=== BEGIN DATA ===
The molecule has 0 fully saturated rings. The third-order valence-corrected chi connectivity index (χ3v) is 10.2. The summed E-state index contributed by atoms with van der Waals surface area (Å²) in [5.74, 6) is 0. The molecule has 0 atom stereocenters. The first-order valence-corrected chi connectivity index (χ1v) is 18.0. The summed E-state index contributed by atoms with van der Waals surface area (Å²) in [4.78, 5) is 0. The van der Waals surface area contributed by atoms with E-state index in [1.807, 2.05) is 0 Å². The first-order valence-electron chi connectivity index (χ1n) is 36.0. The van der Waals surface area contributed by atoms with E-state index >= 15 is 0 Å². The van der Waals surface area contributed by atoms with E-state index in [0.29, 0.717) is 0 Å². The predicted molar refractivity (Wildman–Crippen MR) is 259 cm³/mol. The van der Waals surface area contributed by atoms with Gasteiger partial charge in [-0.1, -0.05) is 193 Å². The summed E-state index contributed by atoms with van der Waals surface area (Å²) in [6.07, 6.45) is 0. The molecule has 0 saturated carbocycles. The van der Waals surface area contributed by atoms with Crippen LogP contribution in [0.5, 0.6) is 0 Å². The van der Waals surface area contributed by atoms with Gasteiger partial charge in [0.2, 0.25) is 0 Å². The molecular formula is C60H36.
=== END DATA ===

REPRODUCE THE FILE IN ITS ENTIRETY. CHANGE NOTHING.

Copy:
The molecule has 0 fully saturated rings. The third-order valence-corrected chi connectivity index (χ3v) is 10.2. The summed E-state index contributed by atoms with van der Waals surface area (Å²) in [5.74, 6) is 0. The molecule has 0 atom stereocenters. The first-order valence-corrected chi connectivity index (χ1v) is 18.0. The summed E-state index contributed by atoms with van der Waals surface area (Å²) in [4.78, 5) is 0. The van der Waals surface area contributed by atoms with E-state index in [1.807, 2.05) is 0 Å². The first-order valence-electron chi connectivity index (χ1n) is 36.0. The van der Waals surface area contributed by atoms with E-state index >= 15 is 0 Å². The van der Waals surface area contributed by atoms with E-state index in [0.29, 0.717) is 0 Å². The predicted molar refractivity (Wildman–Crippen MR) is 259 cm³/mol. The van der Waals surface area contributed by atoms with Gasteiger partial charge in [-0.1, -0.05) is 193 Å². The summed E-state index contributed by atoms with van der Waals surface area (Å²) in [6.07, 6.45) is 0. The molecule has 0 saturated carbocycles. The van der Waals surface area contributed by atoms with Crippen LogP contribution in [0.5, 0.6) is 0 Å². The van der Waals surface area contributed by atoms with Gasteiger partial charge in [0.2, 0.25) is 0 Å². The molecular formula is C60H36.